A Species In Denial
Page 17 of
Print Edition Foreword
There are two main streams of thought concerning the nature of things including human beings. They can be called the objective stream and the subjective stream. The objective stream goes back at least as far as the Greek philosophers such as Thales and Democritus about 500 . It finds its great burst forth in the scientific revolution in the l5th and l6th C. continuing to this day. The subjective stream goes at least as far back as Ikhnaton in Egypt about 1374-58 . It has been the stream to which many poets, and some philosophers and theologians belong.
The objective stream of thought is typified by scientific understanding. It has had a revolutionary influence on our world, particularly the Western world. Its model is the machine. The Copernican universe is a huge machine. The atom is a smaller machine, though not the smallest. In biology the heart is interpreted as a machine, as is the DNA molecule. The theory of evolution of life is a mechanistic theory. An overriding principle of this stream is the interpretation of the higher in terms of the lower. Human life and for that matter all life is to be interpreted in terms of the atoms and molecules that make up the living organism.
The subjective stream of thought is not one but many streams that sometimes coalesce. Its emphasis is on the world of feeling. What is it like to be a human being with all its joys and sorrows, its values and disvalues, the good and the bad. If there is an overriding principle it is the interpretation of the lower in terms of the higher. Human feelings provide a clue to the nature of nature all the way down from the human being to the atoms and molecules that constitute the human being. The universe may have mechanical aspects, but it is also a feeling universe. The human is not the only pebble on the cosmic beach of feeling. This way of looking at things is a first person view of things as contrasted with the scientific mode which is a third person view of things. The discoverer of the electron just over one hundred years Page 18 of
Print Edition ago J.J. Thomson said to know what an electron really was you would have to be one! That has of course its difficulties. How can I have a first person view of an electron? We can best approach that sort of question by coming to it closer to home namely the life of a cat. In the Middle Ages the scholastic case was argued of a cat that stood to the left of a pillar. The cat may adjust itself to the pillar so that, for example, it gets shade from the very hot sun. Its quality of experience is definitely qualified by its relation to the pillar. We don’t have the experience of the cat but by inference from our own experience we can reasonably infer some sort of feeling of the cat which changes as it changes its position in relation to the pillar. The cat we say is a subject. The pillar is an object, for nothing similar is obvious concerning the pillar’s relation to the cat. The pillar, we say, has only external relations to the world (a bulldozer may destroy it). The cat has external relations but also internal relations, namely its feelings to the world. The question then arises—what are subjects and what are objects only. That is a topic beyond this preface, yet a very important one.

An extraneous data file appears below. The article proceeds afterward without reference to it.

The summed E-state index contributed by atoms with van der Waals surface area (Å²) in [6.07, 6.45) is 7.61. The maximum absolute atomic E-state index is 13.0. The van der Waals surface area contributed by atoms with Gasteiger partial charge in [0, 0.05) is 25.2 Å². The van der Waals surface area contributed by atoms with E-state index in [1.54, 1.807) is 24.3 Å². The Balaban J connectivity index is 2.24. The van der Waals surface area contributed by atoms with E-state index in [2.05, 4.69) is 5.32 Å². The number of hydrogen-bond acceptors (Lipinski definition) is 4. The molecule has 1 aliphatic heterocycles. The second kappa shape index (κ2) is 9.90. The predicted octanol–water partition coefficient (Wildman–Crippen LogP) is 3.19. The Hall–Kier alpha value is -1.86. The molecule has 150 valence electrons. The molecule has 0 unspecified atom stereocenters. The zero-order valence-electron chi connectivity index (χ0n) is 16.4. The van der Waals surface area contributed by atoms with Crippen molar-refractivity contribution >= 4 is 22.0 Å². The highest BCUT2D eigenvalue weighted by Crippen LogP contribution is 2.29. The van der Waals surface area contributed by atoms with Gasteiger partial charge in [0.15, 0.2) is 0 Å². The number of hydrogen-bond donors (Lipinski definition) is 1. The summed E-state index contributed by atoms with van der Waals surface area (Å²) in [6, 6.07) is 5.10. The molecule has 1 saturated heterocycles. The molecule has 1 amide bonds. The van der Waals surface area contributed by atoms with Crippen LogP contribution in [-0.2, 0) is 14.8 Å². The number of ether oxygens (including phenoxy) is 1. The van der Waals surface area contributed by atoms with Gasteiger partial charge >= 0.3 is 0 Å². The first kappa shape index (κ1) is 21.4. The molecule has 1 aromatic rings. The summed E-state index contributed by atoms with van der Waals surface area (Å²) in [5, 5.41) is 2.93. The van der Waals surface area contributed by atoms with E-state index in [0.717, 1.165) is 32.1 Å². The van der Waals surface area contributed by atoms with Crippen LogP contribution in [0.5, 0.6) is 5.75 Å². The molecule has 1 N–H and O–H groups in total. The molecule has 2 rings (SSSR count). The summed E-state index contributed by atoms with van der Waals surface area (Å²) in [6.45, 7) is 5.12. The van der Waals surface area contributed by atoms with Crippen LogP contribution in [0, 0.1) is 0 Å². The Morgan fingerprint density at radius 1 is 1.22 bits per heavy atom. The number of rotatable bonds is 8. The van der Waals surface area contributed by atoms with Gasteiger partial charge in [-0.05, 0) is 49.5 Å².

From time to time in history the two streams of understanding meet, sometimes in opposition, sometimes in coalition. At the height of the scientific revolution in England there was what has been called the romantic reaction against science. The relevant poets were Milton, Pope, Wordsworth and Tennyson. Wordsworth’s characteristic thought was ‘We murder to dissect’ which is what he saw science as doing. He protested the scientist who ‘botanised on his mother’s grave.’ The romantic reaction was a protest against mechanism on behalf of values and feelings.
It is my view that the greatest coming together of the two streams in modern times is that of A.N. Whitehead who was both scientist and philosopher. He owes a great deal to a subjective stream of thought from Plato onwards with the so-called process thinkers and their philosophy of organism. A famous statement of Whitehead is ‘The philosophy of organism is mainly devoted to the task of making clear the notion of being present in another entity’ (eg the pillar in the life of the cat or the cat in the life of a human being). It is a philosophy that brings science and the subjective together in a holistic view. It is an event way of thinking as opposed to a substance way of thinking. It is in the network of internal relations of persons (our feelings) that reality is seen to be most fully revealed.
In his book A Species In Denial Jeremy Griffith seeks to bring together Page 19 of
Print Edition the two streams of thought, the objective and the subjective. He is not, of course, the first person to try to do this. The questions the reader will ask are these. Is it true? What light does it throw on the human condition? I don’t propose to answer these questions directly but to suggest to the reader to bear in mind that Jeremy Griffith’s ideas have taken root in his Foundation for Humanity’s Adulthood (now the World Transformation Movement). Its many supporters testify to the transforming influence of the ideas they have discovered in this Foundation. That is the story that primarily interests me rather than to make a critical analysis of the ideas which every reader should be encouraged to do for themselves as they read this book.
Dr Charles Birch is Emeritus Professor at the University of Sydney and was Challis Professor of Biology for 25 years. He was awarded the Templeton Prize for Progress in Religion in 1990. Dr Birch has written numerous books on science, religion and human existence.